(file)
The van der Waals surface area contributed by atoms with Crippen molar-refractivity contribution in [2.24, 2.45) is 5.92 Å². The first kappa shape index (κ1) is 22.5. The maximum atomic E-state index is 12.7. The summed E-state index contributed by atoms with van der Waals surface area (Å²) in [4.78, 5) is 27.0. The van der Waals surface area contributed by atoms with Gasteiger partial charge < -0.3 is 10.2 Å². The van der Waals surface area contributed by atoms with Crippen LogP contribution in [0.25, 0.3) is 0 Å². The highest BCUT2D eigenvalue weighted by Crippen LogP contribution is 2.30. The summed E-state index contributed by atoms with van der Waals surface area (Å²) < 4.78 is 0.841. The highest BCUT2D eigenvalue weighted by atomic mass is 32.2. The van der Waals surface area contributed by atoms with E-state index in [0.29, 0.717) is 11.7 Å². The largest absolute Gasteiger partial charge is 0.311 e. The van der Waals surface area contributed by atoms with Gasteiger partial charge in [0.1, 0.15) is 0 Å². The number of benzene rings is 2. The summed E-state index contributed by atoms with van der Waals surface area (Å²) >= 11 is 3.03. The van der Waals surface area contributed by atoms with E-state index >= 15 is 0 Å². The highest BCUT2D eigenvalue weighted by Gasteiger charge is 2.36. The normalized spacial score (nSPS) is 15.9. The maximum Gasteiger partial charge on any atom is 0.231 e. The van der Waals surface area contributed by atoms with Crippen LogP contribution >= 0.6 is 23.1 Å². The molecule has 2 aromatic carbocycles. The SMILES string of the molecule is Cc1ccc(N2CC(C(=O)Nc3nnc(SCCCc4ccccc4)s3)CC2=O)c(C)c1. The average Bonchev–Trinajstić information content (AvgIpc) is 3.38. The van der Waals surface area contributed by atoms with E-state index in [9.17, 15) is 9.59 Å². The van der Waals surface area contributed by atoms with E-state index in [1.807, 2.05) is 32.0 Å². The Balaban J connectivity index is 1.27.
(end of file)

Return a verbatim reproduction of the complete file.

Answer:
The van der Waals surface area contributed by atoms with Crippen molar-refractivity contribution in [2.24, 2.45) is 5.92 Å². The first kappa shape index (κ1) is 22.5. The maximum atomic E-state index is 12.7. The summed E-state index contributed by atoms with van der Waals surface area (Å²) in [4.78, 5) is 27.0. The van der Waals surface area contributed by atoms with Gasteiger partial charge < -0.3 is 10.2 Å². The van der Waals surface area contributed by atoms with Crippen LogP contribution in [0.25, 0.3) is 0 Å². The highest BCUT2D eigenvalue weighted by Crippen LogP contribution is 2.30. The summed E-state index contributed by atoms with van der Waals surface area (Å²) < 4.78 is 0.841. The highest BCUT2D eigenvalue weighted by atomic mass is 32.2. The van der Waals surface area contributed by atoms with E-state index in [0.29, 0.717) is 11.7 Å². The largest absolute Gasteiger partial charge is 0.311 e. The van der Waals surface area contributed by atoms with Gasteiger partial charge in [0.1, 0.15) is 0 Å². The number of benzene rings is 2. The summed E-state index contributed by atoms with van der Waals surface area (Å²) >= 11 is 3.03. The van der Waals surface area contributed by atoms with E-state index >= 15 is 0 Å². The highest BCUT2D eigenvalue weighted by Gasteiger charge is 2.36. The normalized spacial score (nSPS) is 15.9. The maximum Gasteiger partial charge on any atom is 0.231 e. The van der Waals surface area contributed by atoms with Crippen LogP contribution >= 0.6 is 23.1 Å². The molecule has 2 aromatic carbocycles. The SMILES string of the molecule is Cc1ccc(N2CC(C(=O)Nc3nnc(SCCCc4ccccc4)s3)CC2=O)c(C)c1. The average Bonchev–Trinajstić information content (AvgIpc) is 3.38. The van der Waals surface area contributed by atoms with E-state index in [9.17, 15) is 9.59 Å². The van der Waals surface area contributed by atoms with E-state index in [1.807, 2.05) is 32.0 Å². The Balaban J connectivity index is 1.27.